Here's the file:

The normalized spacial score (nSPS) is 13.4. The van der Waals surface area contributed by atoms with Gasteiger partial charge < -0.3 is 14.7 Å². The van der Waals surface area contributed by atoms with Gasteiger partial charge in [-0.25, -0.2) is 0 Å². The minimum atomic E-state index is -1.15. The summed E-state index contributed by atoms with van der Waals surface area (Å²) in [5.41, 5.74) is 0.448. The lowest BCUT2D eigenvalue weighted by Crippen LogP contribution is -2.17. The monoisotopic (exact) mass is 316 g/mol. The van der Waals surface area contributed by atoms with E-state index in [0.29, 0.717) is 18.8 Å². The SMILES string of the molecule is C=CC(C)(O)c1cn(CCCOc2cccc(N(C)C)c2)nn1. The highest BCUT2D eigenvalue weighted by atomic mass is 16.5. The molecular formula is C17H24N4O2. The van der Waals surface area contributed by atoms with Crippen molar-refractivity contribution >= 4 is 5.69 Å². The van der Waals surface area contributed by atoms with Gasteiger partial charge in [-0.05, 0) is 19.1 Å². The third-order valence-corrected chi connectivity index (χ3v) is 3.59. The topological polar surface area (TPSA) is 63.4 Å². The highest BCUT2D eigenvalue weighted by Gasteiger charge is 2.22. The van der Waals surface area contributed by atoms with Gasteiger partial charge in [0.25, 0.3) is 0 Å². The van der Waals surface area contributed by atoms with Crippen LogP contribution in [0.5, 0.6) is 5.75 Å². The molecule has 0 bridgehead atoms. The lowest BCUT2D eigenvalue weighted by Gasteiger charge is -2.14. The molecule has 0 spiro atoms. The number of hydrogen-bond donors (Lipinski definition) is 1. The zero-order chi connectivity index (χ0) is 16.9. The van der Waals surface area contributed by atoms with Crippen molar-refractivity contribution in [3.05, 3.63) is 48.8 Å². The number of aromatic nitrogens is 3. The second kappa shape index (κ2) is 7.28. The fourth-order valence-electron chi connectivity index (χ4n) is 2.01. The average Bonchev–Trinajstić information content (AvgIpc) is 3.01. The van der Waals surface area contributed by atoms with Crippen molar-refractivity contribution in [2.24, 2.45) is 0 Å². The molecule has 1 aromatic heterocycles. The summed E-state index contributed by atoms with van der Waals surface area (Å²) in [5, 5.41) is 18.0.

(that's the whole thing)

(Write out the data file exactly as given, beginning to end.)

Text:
The normalized spacial score (nSPS) is 13.4. The van der Waals surface area contributed by atoms with Gasteiger partial charge < -0.3 is 14.7 Å². The van der Waals surface area contributed by atoms with Gasteiger partial charge in [-0.25, -0.2) is 0 Å². The minimum atomic E-state index is -1.15. The summed E-state index contributed by atoms with van der Waals surface area (Å²) in [5.41, 5.74) is 0.448. The lowest BCUT2D eigenvalue weighted by Crippen LogP contribution is -2.17. The monoisotopic (exact) mass is 316 g/mol. The van der Waals surface area contributed by atoms with E-state index in [0.29, 0.717) is 18.8 Å². The SMILES string of the molecule is C=CC(C)(O)c1cn(CCCOc2cccc(N(C)C)c2)nn1. The highest BCUT2D eigenvalue weighted by atomic mass is 16.5. The molecular formula is C17H24N4O2. The van der Waals surface area contributed by atoms with Crippen molar-refractivity contribution >= 4 is 5.69 Å². The van der Waals surface area contributed by atoms with Gasteiger partial charge in [-0.05, 0) is 19.1 Å². The third-order valence-corrected chi connectivity index (χ3v) is 3.59. The topological polar surface area (TPSA) is 63.4 Å². The highest BCUT2D eigenvalue weighted by Gasteiger charge is 2.22. The van der Waals surface area contributed by atoms with Gasteiger partial charge in [0.25, 0.3) is 0 Å². The van der Waals surface area contributed by atoms with Crippen LogP contribution in [0.5, 0.6) is 5.75 Å². The molecule has 0 bridgehead atoms. The lowest BCUT2D eigenvalue weighted by Gasteiger charge is -2.14. The molecule has 0 spiro atoms. The number of hydrogen-bond donors (Lipinski definition) is 1. The zero-order chi connectivity index (χ0) is 16.9. The van der Waals surface area contributed by atoms with Crippen molar-refractivity contribution in [3.05, 3.63) is 48.8 Å². The number of aromatic nitrogens is 3. The second kappa shape index (κ2) is 7.28. The fourth-order valence-electron chi connectivity index (χ4n) is 2.01. The average Bonchev–Trinajstić information content (AvgIpc) is 3.01. The van der Waals surface area contributed by atoms with Crippen molar-refractivity contribution in [2.24, 2.45) is 0 Å². The molecule has 1 aromatic heterocycles. The summed E-state index contributed by atoms with van der Waals surface area (Å²) in [5, 5.41) is 18.0.